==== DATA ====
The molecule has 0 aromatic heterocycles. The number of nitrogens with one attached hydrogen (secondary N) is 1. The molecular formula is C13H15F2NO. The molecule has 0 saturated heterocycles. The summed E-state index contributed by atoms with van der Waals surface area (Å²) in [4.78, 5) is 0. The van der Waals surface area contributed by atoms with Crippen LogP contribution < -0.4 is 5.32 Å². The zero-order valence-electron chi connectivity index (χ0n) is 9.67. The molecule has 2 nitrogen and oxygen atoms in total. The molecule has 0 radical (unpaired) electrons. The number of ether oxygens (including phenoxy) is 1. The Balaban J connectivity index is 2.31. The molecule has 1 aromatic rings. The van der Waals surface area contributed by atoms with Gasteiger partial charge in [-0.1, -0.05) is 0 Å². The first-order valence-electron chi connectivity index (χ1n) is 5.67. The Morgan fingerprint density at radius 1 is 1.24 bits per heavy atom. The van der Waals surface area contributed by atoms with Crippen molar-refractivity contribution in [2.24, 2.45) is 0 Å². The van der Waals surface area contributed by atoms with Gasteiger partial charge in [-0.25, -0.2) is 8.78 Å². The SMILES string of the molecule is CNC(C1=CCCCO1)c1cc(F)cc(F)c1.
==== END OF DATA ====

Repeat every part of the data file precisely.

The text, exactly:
The molecule has 0 aromatic heterocycles. The number of nitrogens with one attached hydrogen (secondary N) is 1. The molecular formula is C13H15F2NO. The molecule has 0 saturated heterocycles. The summed E-state index contributed by atoms with van der Waals surface area (Å²) in [4.78, 5) is 0. The van der Waals surface area contributed by atoms with Crippen LogP contribution < -0.4 is 5.32 Å². The zero-order valence-electron chi connectivity index (χ0n) is 9.67. The molecule has 2 nitrogen and oxygen atoms in total. The molecule has 0 radical (unpaired) electrons. The number of ether oxygens (including phenoxy) is 1. The Balaban J connectivity index is 2.31. The molecule has 1 aromatic rings. The van der Waals surface area contributed by atoms with Gasteiger partial charge in [-0.1, -0.05) is 0 Å². The first-order valence-electron chi connectivity index (χ1n) is 5.67. The Morgan fingerprint density at radius 1 is 1.24 bits per heavy atom. The van der Waals surface area contributed by atoms with Crippen molar-refractivity contribution in [2.24, 2.45) is 0 Å². The van der Waals surface area contributed by atoms with Gasteiger partial charge in [-0.25, -0.2) is 8.78 Å². The SMILES string of the molecule is CNC(C1=CCCCO1)c1cc(F)cc(F)c1.